The mail might have been a little late one Friday in early August in Owensville, and here’s the story why.
This is a beautiful little community in southern Indiana and a place where strangers are made to feel at home. On Aug. 3, Sandy and I went backroading in Gibson County, which led us to an old gym I wanted to see.
When we arrived at the gym, it was locked up, of course, and no one was around. I took some pictures of the outside, and when I peeked in through some windows, I could see it was a very special place and still meant something to the community.
I decided to try and find someone to let us in, so we drove uptown, and our first stop was the Owensville Town Hall.
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The lady working there told me I should go over to the post office and ask for Clyde.
So off to the post office we went, and I made a request to see Clyde to a lady working at the counter. She smiled and turned to a man sorting mail, telling him someone was here to see him. Seconds later, Clyde walked into the lobby.
I told Clyde I was hoping to get in the gym and the lady at the town hall told me I should see him. Clyde seemed as excited as me but said his shift wasn’t over and I’d have to wait a couple of hours.
But then Clyde told me to hang on and went and told his supervisor what was going on, who granted him permission to take me over to the gym and show me around. After all, this is Indiana, and when it comes to old gyms and Indiana basketball, even the U.S. Postal Service has a soft spot.
Clyde’s full name is Clyde Scott, and he’s a lifelong Owensville resident and a veteran of the Vietnam War. His pickup truck even has “Vietnam veteran” stickers on the back window.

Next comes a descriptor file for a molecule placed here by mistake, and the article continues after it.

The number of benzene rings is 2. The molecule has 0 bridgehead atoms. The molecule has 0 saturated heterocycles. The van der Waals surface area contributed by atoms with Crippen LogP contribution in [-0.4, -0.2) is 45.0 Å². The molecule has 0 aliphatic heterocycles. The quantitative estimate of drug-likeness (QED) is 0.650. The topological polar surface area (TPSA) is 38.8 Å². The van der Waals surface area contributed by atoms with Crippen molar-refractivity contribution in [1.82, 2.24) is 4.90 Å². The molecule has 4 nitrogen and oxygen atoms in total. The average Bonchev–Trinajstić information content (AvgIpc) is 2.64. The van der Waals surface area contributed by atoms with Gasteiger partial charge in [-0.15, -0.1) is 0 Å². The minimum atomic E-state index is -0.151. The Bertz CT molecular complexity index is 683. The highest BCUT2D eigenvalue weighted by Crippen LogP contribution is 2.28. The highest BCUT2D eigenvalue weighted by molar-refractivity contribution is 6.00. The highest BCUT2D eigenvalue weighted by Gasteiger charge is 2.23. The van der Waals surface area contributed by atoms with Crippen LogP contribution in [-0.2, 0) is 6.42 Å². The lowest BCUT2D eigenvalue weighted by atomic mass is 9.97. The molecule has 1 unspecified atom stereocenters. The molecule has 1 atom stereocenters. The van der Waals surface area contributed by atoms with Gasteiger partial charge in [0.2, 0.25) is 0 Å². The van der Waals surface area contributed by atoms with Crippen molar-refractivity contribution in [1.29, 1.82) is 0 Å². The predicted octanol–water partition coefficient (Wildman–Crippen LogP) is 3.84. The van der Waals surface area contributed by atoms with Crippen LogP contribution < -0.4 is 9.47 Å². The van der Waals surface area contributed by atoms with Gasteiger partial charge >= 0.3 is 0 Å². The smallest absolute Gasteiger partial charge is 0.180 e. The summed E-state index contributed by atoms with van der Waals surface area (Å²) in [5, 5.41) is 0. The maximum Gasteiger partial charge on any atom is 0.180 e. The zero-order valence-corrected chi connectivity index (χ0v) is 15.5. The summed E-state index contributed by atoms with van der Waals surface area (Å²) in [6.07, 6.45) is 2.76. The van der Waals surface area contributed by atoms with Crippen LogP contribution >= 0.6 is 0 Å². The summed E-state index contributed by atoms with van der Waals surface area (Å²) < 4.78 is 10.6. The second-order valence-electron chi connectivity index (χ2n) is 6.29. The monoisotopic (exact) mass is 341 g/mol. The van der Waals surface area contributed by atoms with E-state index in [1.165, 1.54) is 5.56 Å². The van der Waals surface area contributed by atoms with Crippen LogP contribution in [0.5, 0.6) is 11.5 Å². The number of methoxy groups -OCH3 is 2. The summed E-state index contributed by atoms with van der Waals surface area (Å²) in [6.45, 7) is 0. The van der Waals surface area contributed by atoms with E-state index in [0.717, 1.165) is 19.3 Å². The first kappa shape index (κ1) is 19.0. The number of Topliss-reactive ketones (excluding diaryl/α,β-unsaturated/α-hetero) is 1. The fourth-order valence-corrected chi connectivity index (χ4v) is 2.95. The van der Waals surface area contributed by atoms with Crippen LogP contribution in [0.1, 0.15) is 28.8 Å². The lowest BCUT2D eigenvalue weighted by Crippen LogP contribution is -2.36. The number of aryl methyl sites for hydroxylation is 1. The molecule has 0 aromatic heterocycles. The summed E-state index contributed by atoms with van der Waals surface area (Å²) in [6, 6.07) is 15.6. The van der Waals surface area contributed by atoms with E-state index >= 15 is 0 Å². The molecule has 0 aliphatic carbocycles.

As Clyde lets us in the gym, he proudly tells us he is a 1965 graduate of Owensville, and the gym is one of the most special gyms in Indiana. And yes, Clyde is a little biased, but there are some really special things about the gym.
The gym, home of the Owensville Kickapoos, was last used as a high school gym in 1974, the year the school closed when it consolidated with Haubstadt and Fort Branch to form Gibson Southern. It was built in 1950 and was the first underground gym in Indiana, seating nearly 2,200.
A few years ago, the community supported a cause to make the gym an Owensville High School museum and recreation center, as the gym is now owned by the town. The gym is full of unique artifacts and memorabilia, like a trophy case that has all of the scorebooks of every game ever played by Owensville. Former students donated letter jackets, which hang proudly on the walls of the gym.
One of the most unique items hanging on the wall is a glass backboard on the south end. In 1921, Owensville became the first school in Indiana to have glass backboards. While one board is in this gym, the other is in the Indiana Basketball Hall of Fame Museum. The glass backboard was used in an older gym at Owensville.
It’s obvious Clyde loves Owensville. He’s on the town board and is the only town board member living in the town. He seems to long for the days when the old gym was packed and when life was a little simpler.
“You couldn’t find a seat in here on Friday nights,” he said. “People would be standing and leaning against the rails. It was real serious in here at times.”
Standing there listening to Clyde talk made it easy for me to visualize a packed, hot, stuffy gym on a cold winter night, the pep band blaring, pretty cheerleaders on the sidelines and an anxious, tense crowd cheering on their team.
Meeting people like Clyde always makes a backroad trip even more special, and any time I run across an old gym anywhere, I am deeply touched in a very nostalgic manner.
It was such a joy to find an old gym that still meant so much to a community 41 years after the last high school game was played there in 1974. It’s even more impressive when you realize the population of Owensville is around 1,300 citizens.
We stayed in the gym with Clyde for about an hour, and then it was time to go. After all, Clyde had to get back to work at the post office.